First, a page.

a current mirror circuit having an input and an output, said input being coupled to said output of said first full wave rectifier circuit, said output being coupled to said output of said second full wave rectifier circuit, said current mirror circuit producing a current at said output that is proportional to said rectified current sourced from said input thereof.
20. The circuit of claim 19 wherein:
the first capacitor is coupled between said first circuit node and said input of said second full wave rectifier circuits; and
said second capacitor is coupled between said first circuit node and said input of said first full wave rectifier circuit.
21. The circuit of claim 20 including comparator means having an input coupled to said output of said current mirror circuit and an output, the output level state of said comparator means being switched between first and second levels as the magnitude of said current produced at said output of said current mirror exceeds and then becomes less than magnitude of rectified current appearing at said output of said second full wave rectifier circuit.
22. A method for detecting a change in magnitude of impedance of a variable impedance element, comprising the steps of:
alternately sourcing and sinking a constant current at a first circuit node to which the variable impedance element is connected;
connecting a first impedance element of like impedance to the variable impedance element to said first circuit node; and
measuring the absolute magnitude of the current flowing through said first impedance element, said absolute magnitude of the current flowing through said first impedance element varying as the impedance of the variable impedance element varies.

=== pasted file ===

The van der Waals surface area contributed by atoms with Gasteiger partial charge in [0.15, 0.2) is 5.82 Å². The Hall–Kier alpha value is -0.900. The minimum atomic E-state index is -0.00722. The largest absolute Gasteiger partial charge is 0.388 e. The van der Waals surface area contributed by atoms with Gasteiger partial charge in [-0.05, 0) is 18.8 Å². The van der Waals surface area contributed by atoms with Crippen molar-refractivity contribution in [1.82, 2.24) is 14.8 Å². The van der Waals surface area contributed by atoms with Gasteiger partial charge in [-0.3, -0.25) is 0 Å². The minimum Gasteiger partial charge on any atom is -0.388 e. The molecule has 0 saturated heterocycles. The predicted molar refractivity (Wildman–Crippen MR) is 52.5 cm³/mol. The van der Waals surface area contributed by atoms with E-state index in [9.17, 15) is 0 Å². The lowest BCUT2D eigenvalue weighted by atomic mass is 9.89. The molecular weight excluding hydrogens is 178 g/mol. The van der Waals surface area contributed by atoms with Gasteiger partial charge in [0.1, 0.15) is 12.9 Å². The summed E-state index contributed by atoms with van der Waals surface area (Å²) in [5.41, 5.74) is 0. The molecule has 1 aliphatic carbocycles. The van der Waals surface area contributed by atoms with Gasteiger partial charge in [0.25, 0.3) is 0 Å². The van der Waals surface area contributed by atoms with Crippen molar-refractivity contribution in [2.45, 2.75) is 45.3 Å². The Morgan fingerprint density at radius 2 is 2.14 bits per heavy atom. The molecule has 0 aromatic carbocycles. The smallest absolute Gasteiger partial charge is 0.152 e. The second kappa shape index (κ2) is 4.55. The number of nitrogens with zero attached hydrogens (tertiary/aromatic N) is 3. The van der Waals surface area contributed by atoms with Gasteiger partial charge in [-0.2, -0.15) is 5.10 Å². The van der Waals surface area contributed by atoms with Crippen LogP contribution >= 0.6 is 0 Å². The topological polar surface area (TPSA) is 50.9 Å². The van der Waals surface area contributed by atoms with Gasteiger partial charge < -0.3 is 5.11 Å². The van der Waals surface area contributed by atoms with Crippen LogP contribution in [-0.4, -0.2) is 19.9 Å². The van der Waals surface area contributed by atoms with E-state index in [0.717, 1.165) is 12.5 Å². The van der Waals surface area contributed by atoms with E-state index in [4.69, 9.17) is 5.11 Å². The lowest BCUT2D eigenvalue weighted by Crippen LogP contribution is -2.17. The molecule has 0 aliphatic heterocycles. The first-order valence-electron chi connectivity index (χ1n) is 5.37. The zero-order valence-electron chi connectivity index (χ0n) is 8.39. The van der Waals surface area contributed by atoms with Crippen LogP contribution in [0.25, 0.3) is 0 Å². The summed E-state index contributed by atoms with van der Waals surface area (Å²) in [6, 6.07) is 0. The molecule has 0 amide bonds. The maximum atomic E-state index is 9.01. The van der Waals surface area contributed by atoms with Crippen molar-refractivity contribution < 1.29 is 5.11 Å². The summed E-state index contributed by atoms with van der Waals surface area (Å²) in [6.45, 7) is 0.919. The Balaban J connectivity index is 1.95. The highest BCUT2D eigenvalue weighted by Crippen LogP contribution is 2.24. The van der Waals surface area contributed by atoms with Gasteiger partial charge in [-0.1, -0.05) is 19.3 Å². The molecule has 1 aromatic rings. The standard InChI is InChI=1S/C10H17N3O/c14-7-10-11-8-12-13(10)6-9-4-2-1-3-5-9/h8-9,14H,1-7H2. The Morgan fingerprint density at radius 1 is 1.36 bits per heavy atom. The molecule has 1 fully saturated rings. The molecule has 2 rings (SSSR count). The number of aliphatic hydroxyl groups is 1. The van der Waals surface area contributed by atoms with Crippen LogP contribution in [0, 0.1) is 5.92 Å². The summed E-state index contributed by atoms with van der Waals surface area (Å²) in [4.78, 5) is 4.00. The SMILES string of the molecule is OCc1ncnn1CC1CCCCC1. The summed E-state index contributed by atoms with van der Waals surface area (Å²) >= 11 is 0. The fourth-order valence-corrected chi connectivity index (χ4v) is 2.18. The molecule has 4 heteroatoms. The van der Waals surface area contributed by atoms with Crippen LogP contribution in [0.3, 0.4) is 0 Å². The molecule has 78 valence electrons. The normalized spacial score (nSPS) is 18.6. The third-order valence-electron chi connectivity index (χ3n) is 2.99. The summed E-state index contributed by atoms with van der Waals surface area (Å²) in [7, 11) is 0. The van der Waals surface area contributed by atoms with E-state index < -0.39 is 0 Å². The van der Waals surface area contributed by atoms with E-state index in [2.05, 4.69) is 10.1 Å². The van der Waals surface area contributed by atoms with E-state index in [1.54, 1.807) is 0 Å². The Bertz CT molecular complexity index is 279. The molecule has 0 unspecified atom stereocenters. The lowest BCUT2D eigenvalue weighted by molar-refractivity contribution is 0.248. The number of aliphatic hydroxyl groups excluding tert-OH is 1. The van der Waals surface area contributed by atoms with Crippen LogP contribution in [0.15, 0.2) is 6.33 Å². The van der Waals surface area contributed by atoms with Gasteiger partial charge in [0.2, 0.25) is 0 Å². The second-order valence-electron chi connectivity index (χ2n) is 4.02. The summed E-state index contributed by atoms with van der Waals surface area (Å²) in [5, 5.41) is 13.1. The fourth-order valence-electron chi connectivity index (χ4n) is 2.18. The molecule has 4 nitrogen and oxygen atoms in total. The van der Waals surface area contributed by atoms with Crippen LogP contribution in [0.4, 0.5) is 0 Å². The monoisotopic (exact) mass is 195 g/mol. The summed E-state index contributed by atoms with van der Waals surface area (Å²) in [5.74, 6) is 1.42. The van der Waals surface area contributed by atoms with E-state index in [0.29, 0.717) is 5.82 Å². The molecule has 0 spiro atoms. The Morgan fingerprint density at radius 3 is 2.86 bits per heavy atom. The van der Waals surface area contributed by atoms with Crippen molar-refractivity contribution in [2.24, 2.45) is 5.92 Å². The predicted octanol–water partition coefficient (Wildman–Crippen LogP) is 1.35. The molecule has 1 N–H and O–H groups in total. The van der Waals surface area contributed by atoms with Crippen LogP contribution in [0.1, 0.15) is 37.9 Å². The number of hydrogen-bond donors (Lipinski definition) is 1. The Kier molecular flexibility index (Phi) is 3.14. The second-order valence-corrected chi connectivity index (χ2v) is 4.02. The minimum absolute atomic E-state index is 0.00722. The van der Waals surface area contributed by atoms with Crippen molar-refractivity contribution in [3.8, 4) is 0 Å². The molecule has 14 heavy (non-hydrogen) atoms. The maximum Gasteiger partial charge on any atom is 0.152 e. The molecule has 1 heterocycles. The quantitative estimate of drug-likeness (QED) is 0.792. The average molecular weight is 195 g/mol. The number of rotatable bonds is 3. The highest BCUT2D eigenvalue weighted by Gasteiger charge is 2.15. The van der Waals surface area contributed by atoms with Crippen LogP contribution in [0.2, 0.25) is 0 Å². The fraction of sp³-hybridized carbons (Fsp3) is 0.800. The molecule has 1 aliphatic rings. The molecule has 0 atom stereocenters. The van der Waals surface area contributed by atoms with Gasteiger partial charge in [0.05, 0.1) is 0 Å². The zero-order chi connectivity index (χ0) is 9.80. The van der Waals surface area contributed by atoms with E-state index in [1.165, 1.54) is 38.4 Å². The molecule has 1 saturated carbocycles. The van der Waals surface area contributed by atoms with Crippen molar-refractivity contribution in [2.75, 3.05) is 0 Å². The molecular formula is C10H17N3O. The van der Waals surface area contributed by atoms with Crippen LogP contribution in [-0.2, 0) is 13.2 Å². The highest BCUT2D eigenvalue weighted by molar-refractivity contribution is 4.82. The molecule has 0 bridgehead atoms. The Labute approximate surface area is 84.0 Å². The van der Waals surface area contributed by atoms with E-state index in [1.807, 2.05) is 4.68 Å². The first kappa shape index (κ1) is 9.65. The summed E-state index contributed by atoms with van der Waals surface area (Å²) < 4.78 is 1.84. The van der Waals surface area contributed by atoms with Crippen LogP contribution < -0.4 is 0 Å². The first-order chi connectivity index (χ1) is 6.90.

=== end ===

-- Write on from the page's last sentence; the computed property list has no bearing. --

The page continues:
US06323643 1981-11-20 1981-11-20 Water-in-fuel sensor circuit and method Expired - Fee Related US4517547A (en)

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US06323643 US4517547A (en) 1981-11-20 1981-11-20 Water-in-fuel sensor circuit and method
EP19820201442 EP0080755B1 (en) 1981-11-20 1982-11-15 Sensor circuit for detecting the water content in fuel and use of such a sensor circuit
DE19823272763 DE3272763D1 (en) 1981-11-20 1982-11-15 Sensor circuit for detecting the water content in fuel and use of such a sensor circuit
JP20351382A JPH0317092B2 (en) 1981-11-20 1982-11-19

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US20090063060A1 (en) * 2007-09-05 2009-03-05 Yizhong Sun Methods for detecting oil deterioration and oil level
US20100156443A1 (en) * 2008-12-19 2010-06-24 Denso Corporation Fuel-aspect sensor
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US9279780B2 (en) 2012-04-30 2016-03-08 Cummins Filtration Ip, Inc. Filters, filter assemblies, filter systems and methods for identifying installation of qualified filter elements
US9403110B2 (en) 2012-04-30 2016-08-02 Cummins Filtration Ip, Inc. Filters, filter assemblies, filter systems and methods for identifying installation of qualified filter elements
US9649583B2 (en) 2012-04-30 2017-05-16 Cummins Filtration Ip, Inc. Filters, filter assemblies, filter systems and methods for identifying installation of qualified filter elements

Also Published As

Publication number Publication date Type
JPS5896245A (en) 1983-06-08 application
EP0080755B1 (en) 1986-08-20 grant
JPH0317092B2 (en) 1991-03-07 grant
JP1651170C (en) grant
DE3272763D1 (en) 1986-09-25 grant
EP0080755A1 (en) 1983-06-08 application